The limestone barrens in the Sandy Cove Ecological Reserve support a species of plant found nowhere else in the world. Long's Braya (Braya longii) is a small plant that grows only on a 10 km stretch near the community of Sandy Cove.
Located along the Great Northern Peninsula, the reserve protects two small parcels of land. Collectively these two parcels protect 15 hectares of limestone barrens along the Strait of Belle Isle.
The coastal barrens, harsh local climate and strong winds create conditions that foster an unlikely variety of arctic-alpine plants. Arctic-alpine plants are those plants that live at high altitudes and are adapted to dry conditions with rocky, shallow soils. The flowers are often brightly coloured and self-pollinated with long, properly anchored roots. Purple saxifrage, moss campion, mountain avens and butterwort can be found alongside Long's Braya on the coastal barrens.
Sandy Cove Ecological Reserve lies within the Strait of Belle Isle Barrens ecoregion (762 KB). The flat coastal areas typical of the ecoregion have a thin vegetation cover that includes dispersed mats of crowberry over calcareous gravel and bedrock. There are few trees or tall shrubs.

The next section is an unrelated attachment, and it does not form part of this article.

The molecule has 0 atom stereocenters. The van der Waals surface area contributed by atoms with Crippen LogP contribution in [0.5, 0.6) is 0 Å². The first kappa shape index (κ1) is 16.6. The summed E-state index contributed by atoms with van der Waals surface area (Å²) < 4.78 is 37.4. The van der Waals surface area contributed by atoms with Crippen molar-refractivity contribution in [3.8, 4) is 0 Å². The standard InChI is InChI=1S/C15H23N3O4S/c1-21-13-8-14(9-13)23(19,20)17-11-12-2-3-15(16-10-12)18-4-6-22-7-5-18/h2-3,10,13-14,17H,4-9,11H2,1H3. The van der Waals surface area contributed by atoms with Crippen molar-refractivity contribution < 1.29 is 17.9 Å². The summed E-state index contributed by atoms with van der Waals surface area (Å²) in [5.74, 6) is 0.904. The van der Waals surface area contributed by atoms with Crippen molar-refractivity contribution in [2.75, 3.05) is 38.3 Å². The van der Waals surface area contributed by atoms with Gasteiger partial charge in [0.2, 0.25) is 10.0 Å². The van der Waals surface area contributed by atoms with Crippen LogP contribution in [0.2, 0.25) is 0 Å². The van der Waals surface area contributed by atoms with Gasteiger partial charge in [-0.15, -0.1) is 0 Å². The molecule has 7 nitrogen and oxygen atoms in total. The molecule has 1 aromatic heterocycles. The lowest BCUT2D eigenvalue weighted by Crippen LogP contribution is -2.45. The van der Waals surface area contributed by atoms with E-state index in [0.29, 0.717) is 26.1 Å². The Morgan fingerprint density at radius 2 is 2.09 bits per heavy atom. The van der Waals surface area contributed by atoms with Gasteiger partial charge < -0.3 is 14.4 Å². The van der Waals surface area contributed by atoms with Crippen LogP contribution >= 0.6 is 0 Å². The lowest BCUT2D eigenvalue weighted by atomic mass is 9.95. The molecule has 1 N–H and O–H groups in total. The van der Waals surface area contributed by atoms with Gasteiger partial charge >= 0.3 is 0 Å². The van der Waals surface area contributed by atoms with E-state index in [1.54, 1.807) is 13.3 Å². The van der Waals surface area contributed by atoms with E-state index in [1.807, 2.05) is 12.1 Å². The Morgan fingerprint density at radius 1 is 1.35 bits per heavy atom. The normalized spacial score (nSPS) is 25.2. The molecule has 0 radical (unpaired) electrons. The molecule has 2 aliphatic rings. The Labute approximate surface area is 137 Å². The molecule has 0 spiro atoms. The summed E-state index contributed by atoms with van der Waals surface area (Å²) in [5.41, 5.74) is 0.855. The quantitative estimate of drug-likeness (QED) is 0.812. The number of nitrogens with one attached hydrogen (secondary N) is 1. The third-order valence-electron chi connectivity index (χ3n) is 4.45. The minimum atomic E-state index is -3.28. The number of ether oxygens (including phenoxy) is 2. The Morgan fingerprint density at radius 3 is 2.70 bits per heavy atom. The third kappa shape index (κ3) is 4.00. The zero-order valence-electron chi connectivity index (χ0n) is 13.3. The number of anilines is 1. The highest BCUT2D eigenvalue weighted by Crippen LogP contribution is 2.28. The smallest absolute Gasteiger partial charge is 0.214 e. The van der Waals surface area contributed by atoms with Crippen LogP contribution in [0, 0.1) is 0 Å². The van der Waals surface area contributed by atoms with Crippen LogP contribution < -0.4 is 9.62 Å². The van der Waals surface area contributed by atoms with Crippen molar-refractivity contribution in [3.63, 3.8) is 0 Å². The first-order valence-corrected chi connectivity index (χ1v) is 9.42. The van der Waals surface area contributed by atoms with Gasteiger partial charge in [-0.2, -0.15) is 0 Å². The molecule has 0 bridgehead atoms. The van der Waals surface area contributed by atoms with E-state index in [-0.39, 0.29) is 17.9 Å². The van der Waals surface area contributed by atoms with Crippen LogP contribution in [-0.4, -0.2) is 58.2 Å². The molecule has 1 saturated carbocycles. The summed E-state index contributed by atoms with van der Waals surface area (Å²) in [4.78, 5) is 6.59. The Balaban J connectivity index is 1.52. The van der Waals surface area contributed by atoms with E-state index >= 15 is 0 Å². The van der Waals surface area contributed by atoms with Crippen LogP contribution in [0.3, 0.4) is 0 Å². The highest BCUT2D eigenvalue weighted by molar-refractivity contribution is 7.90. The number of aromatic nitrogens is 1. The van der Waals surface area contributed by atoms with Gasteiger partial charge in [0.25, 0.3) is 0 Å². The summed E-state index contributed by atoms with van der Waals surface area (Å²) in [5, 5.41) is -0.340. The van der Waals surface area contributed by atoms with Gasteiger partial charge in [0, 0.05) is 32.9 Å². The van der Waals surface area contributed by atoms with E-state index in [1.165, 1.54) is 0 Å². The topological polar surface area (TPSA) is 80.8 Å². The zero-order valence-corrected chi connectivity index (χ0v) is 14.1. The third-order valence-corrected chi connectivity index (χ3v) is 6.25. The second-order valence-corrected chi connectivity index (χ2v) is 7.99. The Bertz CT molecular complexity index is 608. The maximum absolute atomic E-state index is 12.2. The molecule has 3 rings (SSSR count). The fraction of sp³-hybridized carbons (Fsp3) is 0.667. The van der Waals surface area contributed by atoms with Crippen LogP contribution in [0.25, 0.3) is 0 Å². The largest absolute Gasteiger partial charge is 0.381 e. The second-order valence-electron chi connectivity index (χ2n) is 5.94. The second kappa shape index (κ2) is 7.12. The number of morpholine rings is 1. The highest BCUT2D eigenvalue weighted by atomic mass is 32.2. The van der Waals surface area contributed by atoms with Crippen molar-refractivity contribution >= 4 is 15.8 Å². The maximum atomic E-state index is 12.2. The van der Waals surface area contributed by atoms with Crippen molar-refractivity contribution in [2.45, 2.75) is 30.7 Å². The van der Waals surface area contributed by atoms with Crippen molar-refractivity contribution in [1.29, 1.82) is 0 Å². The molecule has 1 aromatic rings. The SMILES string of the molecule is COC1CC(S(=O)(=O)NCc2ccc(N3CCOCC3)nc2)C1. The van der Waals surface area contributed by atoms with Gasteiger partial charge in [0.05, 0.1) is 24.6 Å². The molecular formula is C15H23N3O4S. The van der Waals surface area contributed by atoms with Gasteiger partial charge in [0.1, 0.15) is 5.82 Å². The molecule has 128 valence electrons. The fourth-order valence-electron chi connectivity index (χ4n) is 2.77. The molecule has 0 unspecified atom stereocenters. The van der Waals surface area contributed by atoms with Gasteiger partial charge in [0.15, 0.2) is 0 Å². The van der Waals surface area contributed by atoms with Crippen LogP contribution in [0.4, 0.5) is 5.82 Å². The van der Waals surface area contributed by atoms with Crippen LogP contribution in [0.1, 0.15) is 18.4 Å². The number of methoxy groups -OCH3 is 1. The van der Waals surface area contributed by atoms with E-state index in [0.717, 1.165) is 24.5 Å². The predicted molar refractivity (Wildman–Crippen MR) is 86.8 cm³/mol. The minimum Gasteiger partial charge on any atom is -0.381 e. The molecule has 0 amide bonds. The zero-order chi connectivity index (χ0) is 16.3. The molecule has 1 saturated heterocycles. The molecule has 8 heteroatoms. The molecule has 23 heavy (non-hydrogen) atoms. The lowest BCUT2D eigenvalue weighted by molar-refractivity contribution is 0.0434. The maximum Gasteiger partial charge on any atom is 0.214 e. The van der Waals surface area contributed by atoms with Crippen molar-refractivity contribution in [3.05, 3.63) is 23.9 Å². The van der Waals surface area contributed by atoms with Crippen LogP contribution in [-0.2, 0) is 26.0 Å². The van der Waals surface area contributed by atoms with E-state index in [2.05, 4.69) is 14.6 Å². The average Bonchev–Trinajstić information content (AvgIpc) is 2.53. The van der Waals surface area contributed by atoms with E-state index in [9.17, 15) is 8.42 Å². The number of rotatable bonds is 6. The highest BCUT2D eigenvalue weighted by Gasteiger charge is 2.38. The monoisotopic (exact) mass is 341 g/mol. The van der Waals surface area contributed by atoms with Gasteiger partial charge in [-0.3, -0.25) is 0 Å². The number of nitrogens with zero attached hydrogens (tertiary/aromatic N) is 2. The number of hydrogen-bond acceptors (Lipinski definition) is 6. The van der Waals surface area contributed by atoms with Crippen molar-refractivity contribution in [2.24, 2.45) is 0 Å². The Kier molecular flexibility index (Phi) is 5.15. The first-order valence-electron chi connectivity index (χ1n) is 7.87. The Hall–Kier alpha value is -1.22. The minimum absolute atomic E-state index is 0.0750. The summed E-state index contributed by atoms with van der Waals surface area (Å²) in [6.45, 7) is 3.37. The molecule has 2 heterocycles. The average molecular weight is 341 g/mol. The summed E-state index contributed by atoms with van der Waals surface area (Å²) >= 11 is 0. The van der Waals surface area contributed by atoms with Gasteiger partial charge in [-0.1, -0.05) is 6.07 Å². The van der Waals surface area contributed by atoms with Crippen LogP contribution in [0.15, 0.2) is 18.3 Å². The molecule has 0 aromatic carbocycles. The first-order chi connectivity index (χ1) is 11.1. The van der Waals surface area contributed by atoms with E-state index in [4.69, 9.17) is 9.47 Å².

At first sight, the limestone barrens appear desolate, yet a closer look reveals tiny arctic plants that grow in the rock and soil. These plant species are able to withstand and even thrive in this particular climate and limestone geology. The frost action prevents other plants from growing in the area, however it enables rare plants such as Long's Braya to grow with limited competition.
Long's Braya is a member of the mustard family and is a self-pollinating plant that relies heavily on wind for dispersal. It dies back in the winter, regrows each spring and can live for several years. It is also one of the rarest plants in the world. It has been designated by COSEWIC as endangered since 1997 and as of 2000, there were an estimated 7000 plants in existence.
Because of the reserve's unique flora, it is often the scene of intensive research. In fact, the reserve was created to provide protection for the plants and for scientific research and educational touring purposes.
Sandy Cove Ecological Reserve was designated as a provisional ecological reserve in April 2007 received full ecological reserve status in March 2013.
Please do not travel in the Reserve for any reason when soil conditions are wet, such as following snow melt or after periods of heavy rainfall. Travel on the fine-particled soils of the limestone barrens during wet conditions can cause irreparable soil compaction and damage to critical Braya habitat.
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